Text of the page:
Mystery Monday: Bye

Every Monday we will post an entry that hasn’t yet been published with a view towards harnessing the collective onomastic power of the internet. If you have any thoughts about the name’s origin, other variants it might be related to, other examples of its use, etc., please share them in the comments! If you wish to browse other Mystery Monday names, there is an index.

Today’s name is a fun one, because we’ve got examples from 16th C England and 13th C Germany and we have no idea if they represent the same name or not.


There’s every reason to think that these are distinct names; but there’s also no reason to think that they aren’t the same. This is in part because we have no idea what name this could be; pretty much the only possible possible explanation is that the 16th C English form is a double diminutive of Sibyl via such forms as Sybeye and Sybbie.

Have you got any other ideas? Reasons to think these are the same name? Different names? Please share in the comments!


Filed under crowd-sourcing, dictionary entries, monthly topic

3 responses to “Mystery Monday: Bye

  1. Diego

    The 1590 instance at least could be simply Greek Bía “strength”. The one from 1233 fits perfectly, but seems less likely for the time and period.

  2. Brian M. Scott

    There are earlier German examples of Bia. From this page of the Henry Project:

    Bia, d. 25 May 929×932.
    Bia was still alive in 929, when she appears in two entries in the confraternity books of St. Gallen and Reichenau [Althoff (1984), 366 (K 17); see below under Bertheid]. She was deceased by 931×2, the time of composition of a list of St. Gallen containing only deceased individuals [Althoff (1976), 402]. Her date of death was 25 May [“VIII. k. [Iunii] Bia soror regine Mahtild ob..” Calend. Merseb., 114; 25 May “Bia praeposita” Nec. Gandersheim, Althoff (1976), 402; “VIII. Kalend. Iunii Bia soror reg. Mathildis” Trèves diptych, Althoff (1976), 387]. See the Commentary section for a supposed marriage.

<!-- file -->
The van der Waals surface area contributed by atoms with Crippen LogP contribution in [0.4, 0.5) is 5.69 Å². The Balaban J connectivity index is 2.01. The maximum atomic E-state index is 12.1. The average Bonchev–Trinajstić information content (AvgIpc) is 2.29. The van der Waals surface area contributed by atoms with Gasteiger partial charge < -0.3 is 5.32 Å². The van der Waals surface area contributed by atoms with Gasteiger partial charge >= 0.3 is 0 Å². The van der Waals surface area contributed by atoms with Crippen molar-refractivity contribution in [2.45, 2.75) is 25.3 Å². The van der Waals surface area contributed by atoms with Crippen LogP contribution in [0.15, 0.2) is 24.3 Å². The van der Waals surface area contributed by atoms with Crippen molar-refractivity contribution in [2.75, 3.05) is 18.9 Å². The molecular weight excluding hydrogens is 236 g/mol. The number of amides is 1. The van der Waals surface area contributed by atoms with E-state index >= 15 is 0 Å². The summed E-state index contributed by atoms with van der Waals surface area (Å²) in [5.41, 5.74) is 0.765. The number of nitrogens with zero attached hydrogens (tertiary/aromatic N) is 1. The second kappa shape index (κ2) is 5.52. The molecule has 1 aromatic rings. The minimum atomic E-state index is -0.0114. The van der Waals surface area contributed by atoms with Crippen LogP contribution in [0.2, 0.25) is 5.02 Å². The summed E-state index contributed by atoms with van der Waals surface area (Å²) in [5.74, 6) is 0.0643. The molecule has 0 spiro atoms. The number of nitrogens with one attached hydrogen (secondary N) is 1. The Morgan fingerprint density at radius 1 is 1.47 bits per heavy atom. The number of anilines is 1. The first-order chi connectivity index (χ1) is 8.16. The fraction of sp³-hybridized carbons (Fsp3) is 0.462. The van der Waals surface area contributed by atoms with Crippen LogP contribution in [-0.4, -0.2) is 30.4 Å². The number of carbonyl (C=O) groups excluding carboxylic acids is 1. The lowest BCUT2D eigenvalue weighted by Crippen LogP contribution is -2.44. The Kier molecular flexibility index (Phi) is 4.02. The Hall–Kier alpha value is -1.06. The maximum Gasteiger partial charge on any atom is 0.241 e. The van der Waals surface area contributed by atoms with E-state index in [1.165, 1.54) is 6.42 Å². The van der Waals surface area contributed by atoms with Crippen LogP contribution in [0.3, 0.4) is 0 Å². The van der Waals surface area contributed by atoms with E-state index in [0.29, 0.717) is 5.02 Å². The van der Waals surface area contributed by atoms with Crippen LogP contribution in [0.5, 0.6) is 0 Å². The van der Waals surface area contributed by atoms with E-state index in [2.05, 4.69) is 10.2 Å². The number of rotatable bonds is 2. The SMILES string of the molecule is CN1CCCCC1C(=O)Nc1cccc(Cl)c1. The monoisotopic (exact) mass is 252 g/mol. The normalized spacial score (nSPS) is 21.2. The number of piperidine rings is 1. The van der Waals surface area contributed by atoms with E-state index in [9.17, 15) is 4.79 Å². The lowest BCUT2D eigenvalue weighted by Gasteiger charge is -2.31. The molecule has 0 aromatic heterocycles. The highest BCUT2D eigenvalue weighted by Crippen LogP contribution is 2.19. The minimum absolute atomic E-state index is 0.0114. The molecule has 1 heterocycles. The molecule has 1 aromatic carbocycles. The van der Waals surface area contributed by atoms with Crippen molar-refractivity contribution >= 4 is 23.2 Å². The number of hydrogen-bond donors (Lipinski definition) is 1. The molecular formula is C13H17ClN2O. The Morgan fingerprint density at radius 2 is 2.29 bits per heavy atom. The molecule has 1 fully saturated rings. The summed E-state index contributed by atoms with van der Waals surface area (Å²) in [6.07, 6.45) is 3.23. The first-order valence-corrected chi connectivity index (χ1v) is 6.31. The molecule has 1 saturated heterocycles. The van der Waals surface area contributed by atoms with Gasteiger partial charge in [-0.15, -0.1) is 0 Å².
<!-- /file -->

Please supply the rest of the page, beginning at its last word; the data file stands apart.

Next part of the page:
She also appears here and in this expanded version of the same stemma.

    Here we apparently have an example from 1040.

    Here we have a Bya conuersa in what is probably a fragment of a 13th century Drübecker Totenbuch.

    Adolf Socin, Mittelhochdeutsches Namenbuch, p. 52, adds a Bia 1254, the wife of one Werner von Bettlach; his source is a Basel Urkundenbuch. He considers the name Germanic, and on p. 195 includes it in a list of early monothematic names, along with a masculine counterpart Bio, for which however he gives no citation. And as usual he offers no etymological conjecture.

    And here is a Bya 1364 from the Benschop, Utrecht, in the Netherlands.

    The entry Bye Hill in the St. Antholin parish register may be problematic. Her mother is apparently the Rose Biell who married Nicholas Hill on 22 February 1573/1574. Judging by the parents and siblings, she does seem to be the Rose Hutchinson (Hill) of this genealogical entry as claimed in the first footnote, though I’m not in a position to verify all of the references. She is probably the Rose Hill of the 11 May 1611 entry for George Huchinsone here; her age is right. At any rate, it’s not clear that the Bye Hill entry is actually correct.

    On the other hand, Reaney & Wilson, A Dictionary of English Surnames s.n. By notes Thomas and Henricus filius Bye 1279 from the Cambridgeshire Hundred Rolls, calling it ‘a personal name of obscure origin’.

  3. Jörg Knappen

    Looking the name up in some of my sources, there is no generally accepted etymology for it. Seibicke, Historisches Deutsches Vornamenbuch, cites another author connecting the Low German name to the Old Saxon word bia “bee”. Tammena, Namengebung in Ostfriesland, links this name to Bea, a short form of Beatrix or Beate.

    This is all about the Low German name, I have no say on the Early Modern English occurrance.

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